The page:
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State Senate accepts car bill

Seat belts and car safety seats would be required for drivers and young children.
Thursday, April 1, 2004 | 12:00 a.m. CST; updated 5:05 a.m. CDT, Monday, July 21, 2008

JEFFERSON CITY — Police could stop motorists solely for not wearing seat belts, and children younger than 6 would have to ride in safety seats, under legislation given initial Senate approval Wednesday.

The bill received first-round approval on a voice vote and needs a second vote to advance to the House.

Supporters said the moves would promote safety and help the state secure more federal money. Opponents said the proposed restrictions would violate personal freedom.

Missouri is one of 29 states that bar police from stopping motorists simply for failing to buckle up. Instead, an officer must stop the motorist for another reason and only then may cite the person for noncompliance with the seat belt law.

The bill would allow officers to stop an unbelted motorist “if the violation is clearly visible to the officer without stopping the vehicle.”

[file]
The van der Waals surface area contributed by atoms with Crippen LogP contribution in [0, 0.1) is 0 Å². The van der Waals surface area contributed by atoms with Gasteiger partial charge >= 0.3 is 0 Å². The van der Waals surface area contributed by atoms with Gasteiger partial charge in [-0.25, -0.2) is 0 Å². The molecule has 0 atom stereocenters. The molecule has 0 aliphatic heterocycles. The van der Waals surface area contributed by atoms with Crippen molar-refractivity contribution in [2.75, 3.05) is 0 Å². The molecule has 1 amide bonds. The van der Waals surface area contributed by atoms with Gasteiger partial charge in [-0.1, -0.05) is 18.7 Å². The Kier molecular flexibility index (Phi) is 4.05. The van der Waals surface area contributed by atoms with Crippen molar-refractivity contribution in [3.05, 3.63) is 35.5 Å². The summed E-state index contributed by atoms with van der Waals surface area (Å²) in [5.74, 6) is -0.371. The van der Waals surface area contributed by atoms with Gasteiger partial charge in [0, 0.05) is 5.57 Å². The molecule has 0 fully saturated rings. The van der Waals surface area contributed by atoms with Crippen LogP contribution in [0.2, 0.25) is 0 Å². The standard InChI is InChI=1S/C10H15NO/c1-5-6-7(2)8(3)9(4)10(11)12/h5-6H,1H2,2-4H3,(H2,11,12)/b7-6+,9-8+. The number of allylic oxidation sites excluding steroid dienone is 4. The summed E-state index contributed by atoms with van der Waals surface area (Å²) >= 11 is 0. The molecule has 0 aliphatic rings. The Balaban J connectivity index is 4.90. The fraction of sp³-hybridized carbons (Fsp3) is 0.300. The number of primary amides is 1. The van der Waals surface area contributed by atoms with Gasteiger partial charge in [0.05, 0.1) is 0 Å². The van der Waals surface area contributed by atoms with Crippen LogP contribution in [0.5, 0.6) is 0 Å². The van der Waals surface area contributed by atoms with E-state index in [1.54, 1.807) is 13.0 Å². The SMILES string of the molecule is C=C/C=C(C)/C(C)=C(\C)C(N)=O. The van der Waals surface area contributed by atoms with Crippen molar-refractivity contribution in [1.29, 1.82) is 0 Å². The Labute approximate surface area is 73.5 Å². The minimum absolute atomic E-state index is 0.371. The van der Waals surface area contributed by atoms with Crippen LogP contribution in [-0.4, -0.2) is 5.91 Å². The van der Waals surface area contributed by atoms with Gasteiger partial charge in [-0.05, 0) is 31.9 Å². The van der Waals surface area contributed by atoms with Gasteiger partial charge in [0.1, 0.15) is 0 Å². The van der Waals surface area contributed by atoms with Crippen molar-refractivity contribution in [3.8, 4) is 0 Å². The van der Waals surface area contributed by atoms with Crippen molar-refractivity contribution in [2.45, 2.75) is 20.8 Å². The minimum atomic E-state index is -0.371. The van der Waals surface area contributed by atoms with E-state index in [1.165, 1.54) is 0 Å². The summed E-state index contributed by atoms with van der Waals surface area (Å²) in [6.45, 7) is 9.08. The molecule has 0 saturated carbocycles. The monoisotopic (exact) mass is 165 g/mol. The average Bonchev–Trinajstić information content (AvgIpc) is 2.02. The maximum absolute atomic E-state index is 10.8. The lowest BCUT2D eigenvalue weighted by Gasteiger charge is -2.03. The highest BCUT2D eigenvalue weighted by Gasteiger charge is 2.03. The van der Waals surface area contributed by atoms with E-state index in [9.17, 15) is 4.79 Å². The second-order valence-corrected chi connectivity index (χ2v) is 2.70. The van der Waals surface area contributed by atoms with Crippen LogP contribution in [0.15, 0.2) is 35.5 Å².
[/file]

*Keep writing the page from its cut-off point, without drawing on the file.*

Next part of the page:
Financial and safety benefits

Sen. Jon Dolan, R-Lake St. Louis, said the move would save the state $10 million a year in Medicaid costs and earn the state up to $18 million from the federal government. Dolan said the Bush administration was offering a one-time incentive to states to put “primary seat belt enforcement” into law.

Officials of the National Transportation Safety Board testified for the bill, saying 64 percent of the 8,847 people killed in Missouri traffic accidents from 1994 to 2002 did not wear seat belts. Seat belts are between 44 percent and 73 percent effective in preventing fatalities, the board said.

Missouri law requires drivers, front-seat passengers and children younger than 16 to wear seat belts or safety restraints. The law specifically requires that children younger than 4 ride in a child restraint system.

The bill would require child restraint systems for a child of any age who weighs less than 40 pounds. In addition, children who are 4 or 5 or who weigh 40 to 60 pounds would have to sit in a child restraint system or use a booster seat.

“The extra step of a booster seat is necessary in order to properly protect children,” said Sen. Wayne Goode, D-St. Louis.

Adults driving vehicles in which children are not properly restrained would face a $25 fine, under the bill, but no points would be assessed against their driver’s licenses.


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